Under the rule of the Insiders Club, medical care is a fecund source of legal graft.  Example: I once needed eye drops from Bausch and Lomb called Muro, which amounted to hypertonic salt water. A bottle of 1.8 (I think it was) ounces  cost $23 in Washington, $19 in Winchester, Virginia.  Exactly the same product in Mexico, $6. Price-fixing, but where and by whom? What Congressmen were paid to make it legal, or not look into it too closely, or at all?
Welcome to Guatemala.
Corruption has come to be the purpose of government, and the Club battens on it. You want to see the political equivalent of a public latrine in Uganda? Try HUD, the Department of Housing and Urban Development. I promise that you will be horrified by the diversion of funds and lining of pockets.
You ask, Fred, why do you say this? Are you a student of HUD? No. I know nothing of HUD. I know much of government. HUD  is an outfit with over thirty billion a year to spend, completely unwatched. Have you ever seen a newspaper story about HUD? I guarantee that it is dominated by the sacred ethnic groups who milk it like a prize Guernsey, and by big companies getting sweetheart contracts. 
Or try Commerce, or Education, or the Bureau of Indian Affairs, or Congress.
It is to preserve these overflowing rice bowls that we have elections without substance between candidates without a difference. Hillary is just Jeb Bush in a dress, Biden a universally applicable cipher, Cruz a compliant applicant for membership in the club. Since the parties collude in avoiding issues that people care about, the contest becomes a popularity contest of the sort found in middle school. Whoever wins, the Insiders win. 
Of course Trump also is a billionaire,but he is a turncoat, a class traitor, the Benedict Arnold of billionaires. He addresses the issues that the Insiders want to remain unaddressed. He is indeed dangerous. He threatens the endless (immensely profitable) wars, the endless (immensely profitable) shipping of American jobs to China, the endless (immensely profitable) importation of cheap Mexican labor. He threatens the sacred rice bowls. 
It is why he must be stopped.
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Mosul Bombing

US Apocalypse in Mosul in the Guise of Bombing ISIS
By Felicity Arbuthnot
The welfare of the people in particular has always been the alibi of tyrants.
— Albert Camus, 1913-1960
April 28, 2016 "Information Clearing House" - "Dissident Voice"-  On May 1st, 2003, George W. Bush stood in a dinky little flying suit on the deck of the USS Abraham Lincoln and in a super stage managed appearance told the lie of the century:
Major combat operations in Iraq have ended. In the Battle of Iraq, the United States and our allies have prevailed. And now our coalition is engaged in securing and reconstructing that country.
The illegal occupation and decimation of Iraq continued until December 2011. In June 2014 they returned to bomb again in the guise of combating ISIS. As the thirteenth anniversary of Bush’s ridiculous appearance with a vast “Mission Accomplished” banner behind him, Iraq is largely in ruins, Iraqis have fled the murderous “liberation” and its aftermath in millions, and there are over three million internally displaced.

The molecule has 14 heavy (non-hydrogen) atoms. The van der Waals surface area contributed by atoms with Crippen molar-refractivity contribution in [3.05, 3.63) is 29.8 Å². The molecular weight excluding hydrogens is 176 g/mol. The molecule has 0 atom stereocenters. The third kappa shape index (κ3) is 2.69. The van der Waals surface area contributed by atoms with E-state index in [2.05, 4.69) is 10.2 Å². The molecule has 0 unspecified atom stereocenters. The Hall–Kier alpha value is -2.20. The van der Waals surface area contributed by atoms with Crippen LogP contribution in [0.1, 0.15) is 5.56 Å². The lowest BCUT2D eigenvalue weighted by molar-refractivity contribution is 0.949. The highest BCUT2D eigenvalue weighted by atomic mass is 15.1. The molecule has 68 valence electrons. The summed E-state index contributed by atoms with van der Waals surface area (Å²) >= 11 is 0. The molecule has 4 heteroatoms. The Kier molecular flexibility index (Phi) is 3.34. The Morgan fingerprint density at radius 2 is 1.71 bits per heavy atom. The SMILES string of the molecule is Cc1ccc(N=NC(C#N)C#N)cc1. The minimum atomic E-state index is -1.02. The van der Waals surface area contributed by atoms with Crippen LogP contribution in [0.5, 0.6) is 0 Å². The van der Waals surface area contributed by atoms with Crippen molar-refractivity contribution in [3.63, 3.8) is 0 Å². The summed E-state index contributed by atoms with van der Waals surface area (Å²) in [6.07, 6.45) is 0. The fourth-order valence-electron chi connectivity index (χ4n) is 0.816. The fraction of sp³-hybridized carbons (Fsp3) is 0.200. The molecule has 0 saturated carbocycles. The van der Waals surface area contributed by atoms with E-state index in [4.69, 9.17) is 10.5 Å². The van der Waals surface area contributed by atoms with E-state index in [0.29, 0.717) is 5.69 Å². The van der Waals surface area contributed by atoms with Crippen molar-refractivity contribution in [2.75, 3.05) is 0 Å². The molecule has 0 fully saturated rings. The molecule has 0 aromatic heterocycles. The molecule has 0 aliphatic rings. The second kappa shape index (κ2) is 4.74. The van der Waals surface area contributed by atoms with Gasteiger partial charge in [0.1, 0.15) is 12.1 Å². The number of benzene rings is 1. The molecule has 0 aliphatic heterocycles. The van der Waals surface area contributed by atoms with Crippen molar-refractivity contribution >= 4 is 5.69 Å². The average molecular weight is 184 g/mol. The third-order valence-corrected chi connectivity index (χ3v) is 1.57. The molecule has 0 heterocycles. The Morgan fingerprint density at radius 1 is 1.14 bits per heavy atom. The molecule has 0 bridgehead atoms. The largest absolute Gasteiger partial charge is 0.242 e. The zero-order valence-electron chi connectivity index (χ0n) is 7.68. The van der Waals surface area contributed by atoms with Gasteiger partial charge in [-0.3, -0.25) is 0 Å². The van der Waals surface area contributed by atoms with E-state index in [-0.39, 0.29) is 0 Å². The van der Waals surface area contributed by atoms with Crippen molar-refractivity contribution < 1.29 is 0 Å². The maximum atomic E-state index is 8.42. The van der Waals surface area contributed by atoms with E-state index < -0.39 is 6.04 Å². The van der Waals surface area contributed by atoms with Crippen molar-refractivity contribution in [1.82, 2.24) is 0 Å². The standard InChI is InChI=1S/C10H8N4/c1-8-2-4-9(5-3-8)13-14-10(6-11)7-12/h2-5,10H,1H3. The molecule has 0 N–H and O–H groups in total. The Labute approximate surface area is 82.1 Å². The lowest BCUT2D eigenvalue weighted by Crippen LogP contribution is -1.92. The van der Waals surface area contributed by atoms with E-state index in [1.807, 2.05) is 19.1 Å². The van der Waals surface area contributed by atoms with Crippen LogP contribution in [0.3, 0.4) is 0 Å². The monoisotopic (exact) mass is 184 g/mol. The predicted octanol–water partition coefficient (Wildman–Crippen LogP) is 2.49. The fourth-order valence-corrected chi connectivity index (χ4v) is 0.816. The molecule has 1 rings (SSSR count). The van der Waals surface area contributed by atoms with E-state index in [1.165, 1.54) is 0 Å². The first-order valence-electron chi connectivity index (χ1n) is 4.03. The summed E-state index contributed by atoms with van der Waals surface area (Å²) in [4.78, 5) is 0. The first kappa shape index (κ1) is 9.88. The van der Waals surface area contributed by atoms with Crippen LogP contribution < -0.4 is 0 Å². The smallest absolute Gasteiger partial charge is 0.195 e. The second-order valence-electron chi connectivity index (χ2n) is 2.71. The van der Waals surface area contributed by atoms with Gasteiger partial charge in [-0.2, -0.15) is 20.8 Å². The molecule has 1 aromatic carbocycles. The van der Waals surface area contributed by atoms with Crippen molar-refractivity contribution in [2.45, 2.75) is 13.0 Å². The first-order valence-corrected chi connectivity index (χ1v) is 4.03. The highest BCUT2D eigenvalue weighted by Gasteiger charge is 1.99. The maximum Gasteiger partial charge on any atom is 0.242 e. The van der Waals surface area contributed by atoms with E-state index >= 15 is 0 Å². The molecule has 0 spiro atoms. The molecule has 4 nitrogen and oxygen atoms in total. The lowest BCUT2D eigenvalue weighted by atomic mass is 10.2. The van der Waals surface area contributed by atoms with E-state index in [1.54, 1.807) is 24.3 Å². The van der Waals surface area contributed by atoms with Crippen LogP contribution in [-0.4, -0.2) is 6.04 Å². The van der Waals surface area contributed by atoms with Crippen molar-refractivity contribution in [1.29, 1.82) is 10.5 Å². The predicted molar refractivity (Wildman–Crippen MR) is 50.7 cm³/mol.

The nation is pinned between a tyrannical, corrupt US puppet government, a homicidal, head chopping, raping, organ eating, history erasing, US-spawned ISIS – and a renewed, relentless US bombardment. So much for the 2008 US-Iraq State of Forces agreement, which stated that by 31st December 2011 “all United States forces shall withdraw from all Iraqi territory.”
On the USS Abraham Lincoln Bush stated:
In this battle, we have fought for the cause of liberty, and for the peace of the world … Because of you, our nation is more secure. Because of you, the tyrant has fallen, and Iraq is free.
In what has transpired to be monumental irony, he continued:
The liberation of Iraq is a crucial advance in the campaign against terror. We have removed an ally of al-Qaida, and cut off a source of terrorist funding.
There was, of course, no al-Qaida in Iraq, no funding of fundamentalist terrorism under Saddam Hussein.  It is the invasion’s conception, birth, now reached maturity from Baghdad to Brussels, Mosul to the Maghreb, Latakia to London.
In Iraq, US terrorism from the air is back in all its genocidal force.
Incredibly on April 23rd, the Independent reported another staggering piece of either disinformation or childish naivety, in a predictably familiar script: “A spokesperson for the US military said all possible precautions were taken to avoid ‘collateral damage'”, but in approaching 7,000 airstrikes the number of confirmed civilian deaths had risen on Planet Pentagon to just – forty one.
In another past its sell by date mantra:
Colonel Patrick Ryder, a spokesperson for Central Command, said the casualties were “deeply regretted” but maintained that the campaign was the “the most precise air campaign in the history of warfare.”
And here’s another familiar one:
In this type of armed conflict, particularly with an enemy who hides among the civilian population, there are going to be, unfortunately, civilian casualties at times.
The Geneva Convention, amongst other Treaties, Principles and Conventions, is specific on the protections of populations in conflict, Colonel Ryder should familiarize himself with the texts.
So another onslaught in a quarter of a century of bombing Iraq is underway – another mass murder with a silly name “Operation Inherent Resolve.”
Here is reality from Dr Souad Al-Azzawi, Award winning environmental scientist who gained her Ph.D from the Colorado School of Mines.